Crystola residents concerned about flooding


Water, water, everywhere and where it stops ... is Crystola, Green Mountain Falls, Chipita Park and Cascade.

With the recent rainstorms in Ute Pass, landowners in Crystola are feeling like victims. In mid-July, water took out bridges, culverts and threatens at least one leach field in the area.

“If more water breaches the leach field, all of that waste will go into Fountain Creek,” said Sally Clark who, with her husband Bill Clark, lives in Crystola Canyon in Teller County.

Clark and her neighbors are concerned that federal authorities are planning to extend floodplain boundaries by 200 feet on either side of the creek, making insurance that much more difficult to get.

“The overflow is not from the creek,” she said. “Either culverts, the bridges or any upstream mitigation failed or was never planned at all.”

Marco Biswas has lost nearly 10 acres as a result of the floods that deliver sand and debris to the property. It’s his leach field that’s threatened.

Biswas bought 15 acres and the home at 404 Teller County Road 21 in 1996. Until three years ago, the creek stayed within its banks, with only a small stream, a trickle, he said, running through his property. “The flow was controlled by the city’s water-purification system and the retention ponds,” Biswas said. “The flow wasn’t bad because the businesses weren’t all paved.”

Today, that purification system has been moved to north Colorado 67.

Biswas says that, during heavy rainfalls such as the two-day storm in mid-July, water flowing down the creek from Woodland Park meets dirt running along CR 21 at the southend of Wal-Mart. “The only way to improve the stream is not to put sand and debris into it,” he said.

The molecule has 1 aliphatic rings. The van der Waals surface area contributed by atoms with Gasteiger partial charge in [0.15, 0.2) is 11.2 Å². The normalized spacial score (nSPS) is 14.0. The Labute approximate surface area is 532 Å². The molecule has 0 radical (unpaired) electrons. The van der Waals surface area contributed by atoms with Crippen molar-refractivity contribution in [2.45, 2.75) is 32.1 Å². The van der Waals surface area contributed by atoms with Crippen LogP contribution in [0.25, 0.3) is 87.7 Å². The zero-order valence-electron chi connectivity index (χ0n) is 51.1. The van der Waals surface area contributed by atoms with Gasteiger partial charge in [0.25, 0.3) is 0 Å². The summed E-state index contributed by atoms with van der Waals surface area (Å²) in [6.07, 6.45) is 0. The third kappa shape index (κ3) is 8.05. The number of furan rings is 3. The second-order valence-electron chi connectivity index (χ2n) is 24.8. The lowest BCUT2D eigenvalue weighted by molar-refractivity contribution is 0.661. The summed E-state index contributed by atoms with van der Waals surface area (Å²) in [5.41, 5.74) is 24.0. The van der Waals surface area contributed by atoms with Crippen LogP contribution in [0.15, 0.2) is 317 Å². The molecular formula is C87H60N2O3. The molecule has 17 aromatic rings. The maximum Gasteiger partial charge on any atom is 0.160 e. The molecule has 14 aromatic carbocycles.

Biswas’s proposed solution is to pave a few more roads in the area and channel all of the water into a pipe-delivery system installed under CR21. “Teller County and Woodland Park need to get together — it’s going to cost money but if they keep doing what they’ve always done, the same thing is going to happen,” he said.

While the Clarks’ property has escaped flood damage, she is organizing the neighbors into a coalition with the idea of scheduling a town-hall meeting. “I want to make people aware of what the risks are and what it can cost them financially, get them involved so that we get the proper mitigation,” she said. “If the work had been done properly to begin with, this never would have happened. So all of these people are going to be penalized and some may not recover.”

Clark isn’t laying the blame entirely on Teller County or Woodland Park. “You can’t predict the weather, we all know that,” she said.

In the meantime, Clark encourages her neighbors to contact local officials. “They need to tell us what we can do now to protect ourselves,” she said. “We need to take some responsibility and do a temporary fix so that we can protect our property, our animals and our families.”


Dani Hainds and her family have lived near the banks of Fountain Creek in Green Mountain Falls for 24 years. “In the last three years I’ve never seen it this bad,” she said. To date, the family has lost several trees, including a 50-foot cottonwood, because of erosion of the stream bank. “We’re losing land,” she said.

Hainds acknowledges that the creek bed narrows as water flows downstream. “But it’s been like that forever,” she said. “We’re in a floodplain and we have flood insurance.”

With all the devastation up and down Ute Pass, Hainds is confused about whom to call for help. While she is concerned that water from the Safeway parking lot in Woodland Park increases the flow in the creek, still it’s the amount of rainfall, she said, that’s the main culprit. “It has been wetter in the last three years — it’s climate change,” she said.

To contact Sally Clark, email


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